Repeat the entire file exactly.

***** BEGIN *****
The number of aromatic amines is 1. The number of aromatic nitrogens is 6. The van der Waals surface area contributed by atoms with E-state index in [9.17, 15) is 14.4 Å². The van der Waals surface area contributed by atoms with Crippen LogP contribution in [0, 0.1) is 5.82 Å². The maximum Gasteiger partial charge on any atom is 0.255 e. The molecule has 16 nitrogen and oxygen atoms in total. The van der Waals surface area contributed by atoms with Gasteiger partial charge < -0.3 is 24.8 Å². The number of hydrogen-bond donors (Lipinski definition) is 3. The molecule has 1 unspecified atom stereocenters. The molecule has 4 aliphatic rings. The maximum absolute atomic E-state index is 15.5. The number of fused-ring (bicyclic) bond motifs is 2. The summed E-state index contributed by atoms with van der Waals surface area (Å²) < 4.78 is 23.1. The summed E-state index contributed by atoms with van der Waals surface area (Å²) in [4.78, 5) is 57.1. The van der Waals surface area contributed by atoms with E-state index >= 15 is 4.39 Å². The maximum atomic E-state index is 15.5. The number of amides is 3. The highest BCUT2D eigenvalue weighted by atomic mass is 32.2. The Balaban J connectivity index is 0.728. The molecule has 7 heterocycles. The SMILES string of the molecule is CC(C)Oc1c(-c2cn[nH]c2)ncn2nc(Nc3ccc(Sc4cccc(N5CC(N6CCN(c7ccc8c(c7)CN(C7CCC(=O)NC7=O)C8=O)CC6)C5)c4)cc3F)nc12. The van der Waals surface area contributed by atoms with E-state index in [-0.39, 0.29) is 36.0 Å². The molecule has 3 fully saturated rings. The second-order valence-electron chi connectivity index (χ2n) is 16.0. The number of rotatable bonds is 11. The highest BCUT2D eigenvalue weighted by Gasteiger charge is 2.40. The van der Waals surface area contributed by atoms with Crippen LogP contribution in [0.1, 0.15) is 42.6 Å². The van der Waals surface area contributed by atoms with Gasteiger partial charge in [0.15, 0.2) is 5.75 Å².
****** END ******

The number of aromatic amines is 1. The number of aromatic nitrogens is 6. The van der Waals surface area contributed by atoms with E-state index in [9.17, 15) is 14.4 Å². The van der Waals surface area contributed by atoms with Crippen LogP contribution in [0, 0.1) is 5.82 Å². The maximum Gasteiger partial charge on any atom is 0.255 e. The molecule has 16 nitrogen and oxygen atoms in total. The van der Waals surface area contributed by atoms with Gasteiger partial charge < -0.3 is 24.8 Å². The number of hydrogen-bond donors (Lipinski definition) is 3. The molecule has 1 unspecified atom stereocenters. The molecule has 4 aliphatic rings. The maximum absolute atomic E-state index is 15.5. The number of fused-ring (bicyclic) bond motifs is 2. The summed E-state index contributed by atoms with van der Waals surface area (Å²) < 4.78 is 23.1. The summed E-state index contributed by atoms with van der Waals surface area (Å²) in [4.78, 5) is 57.1. The van der Waals surface area contributed by atoms with E-state index >= 15 is 4.39 Å². The maximum atomic E-state index is 15.5. The number of amides is 3. The highest BCUT2D eigenvalue weighted by atomic mass is 32.2. The Balaban J connectivity index is 0.728. The molecule has 7 heterocycles. The SMILES string of the molecule is CC(C)Oc1c(-c2cn[nH]c2)ncn2nc(Nc3ccc(Sc4cccc(N5CC(N6CCN(c7ccc8c(c7)CN(C7CCC(=O)NC7=O)C8=O)CC6)C5)c4)cc3F)nc12. The van der Waals surface area contributed by atoms with E-state index in [-0.39, 0.29) is 36.0 Å². The molecule has 3 fully saturated rings. The second-order valence-electron chi connectivity index (χ2n) is 16.0. The number of rotatable bonds is 11. The highest BCUT2D eigenvalue weighted by Gasteiger charge is 2.40. The van der Waals surface area contributed by atoms with Crippen LogP contribution in [0.1, 0.15) is 42.6 Å². The van der Waals surface area contributed by atoms with Gasteiger partial charge in [0.15, 0.2) is 5.75 Å².